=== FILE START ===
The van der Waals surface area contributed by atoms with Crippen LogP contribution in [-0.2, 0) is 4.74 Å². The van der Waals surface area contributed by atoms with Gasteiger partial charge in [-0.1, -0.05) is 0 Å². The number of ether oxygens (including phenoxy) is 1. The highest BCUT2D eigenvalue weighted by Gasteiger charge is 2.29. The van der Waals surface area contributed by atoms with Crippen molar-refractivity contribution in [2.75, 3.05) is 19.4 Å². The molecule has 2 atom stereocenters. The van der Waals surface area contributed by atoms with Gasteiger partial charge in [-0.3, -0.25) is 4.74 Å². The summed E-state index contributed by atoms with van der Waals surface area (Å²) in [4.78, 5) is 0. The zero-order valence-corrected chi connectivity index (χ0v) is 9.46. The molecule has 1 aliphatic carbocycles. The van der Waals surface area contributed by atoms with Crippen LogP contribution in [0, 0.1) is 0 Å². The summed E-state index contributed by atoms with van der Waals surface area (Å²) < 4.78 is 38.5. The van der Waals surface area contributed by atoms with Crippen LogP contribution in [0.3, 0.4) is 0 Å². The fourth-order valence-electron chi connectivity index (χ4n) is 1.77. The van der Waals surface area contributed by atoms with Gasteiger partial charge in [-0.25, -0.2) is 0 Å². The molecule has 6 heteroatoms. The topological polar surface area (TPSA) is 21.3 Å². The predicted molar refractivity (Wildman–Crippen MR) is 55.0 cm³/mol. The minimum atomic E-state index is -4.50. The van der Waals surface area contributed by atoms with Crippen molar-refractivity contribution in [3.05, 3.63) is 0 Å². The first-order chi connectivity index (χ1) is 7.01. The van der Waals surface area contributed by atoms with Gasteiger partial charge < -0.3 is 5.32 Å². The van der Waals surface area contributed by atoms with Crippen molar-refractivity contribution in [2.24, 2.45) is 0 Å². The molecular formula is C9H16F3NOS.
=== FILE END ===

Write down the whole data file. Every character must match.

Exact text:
The van der Waals surface area contributed by atoms with Crippen LogP contribution in [-0.2, 0) is 4.74 Å². The van der Waals surface area contributed by atoms with Gasteiger partial charge in [-0.1, -0.05) is 0 Å². The number of ether oxygens (including phenoxy) is 1. The highest BCUT2D eigenvalue weighted by Gasteiger charge is 2.29. The van der Waals surface area contributed by atoms with Crippen molar-refractivity contribution in [2.75, 3.05) is 19.4 Å². The molecule has 2 atom stereocenters. The van der Waals surface area contributed by atoms with Gasteiger partial charge in [-0.3, -0.25) is 4.74 Å². The summed E-state index contributed by atoms with van der Waals surface area (Å²) in [4.78, 5) is 0. The zero-order valence-corrected chi connectivity index (χ0v) is 9.46. The molecule has 1 aliphatic carbocycles. The van der Waals surface area contributed by atoms with Crippen LogP contribution in [0, 0.1) is 0 Å². The summed E-state index contributed by atoms with van der Waals surface area (Å²) < 4.78 is 38.5. The van der Waals surface area contributed by atoms with Crippen LogP contribution in [0.3, 0.4) is 0 Å². The fourth-order valence-electron chi connectivity index (χ4n) is 1.77. The van der Waals surface area contributed by atoms with Gasteiger partial charge in [-0.25, -0.2) is 0 Å². The molecule has 6 heteroatoms. The topological polar surface area (TPSA) is 21.3 Å². The predicted molar refractivity (Wildman–Crippen MR) is 55.0 cm³/mol. The minimum atomic E-state index is -4.50. The van der Waals surface area contributed by atoms with Crippen molar-refractivity contribution in [3.05, 3.63) is 0 Å². The first-order chi connectivity index (χ1) is 7.01. The van der Waals surface area contributed by atoms with Gasteiger partial charge < -0.3 is 5.32 Å². The van der Waals surface area contributed by atoms with Crippen molar-refractivity contribution in [2.24, 2.45) is 0 Å². The molecular formula is C9H16F3NOS.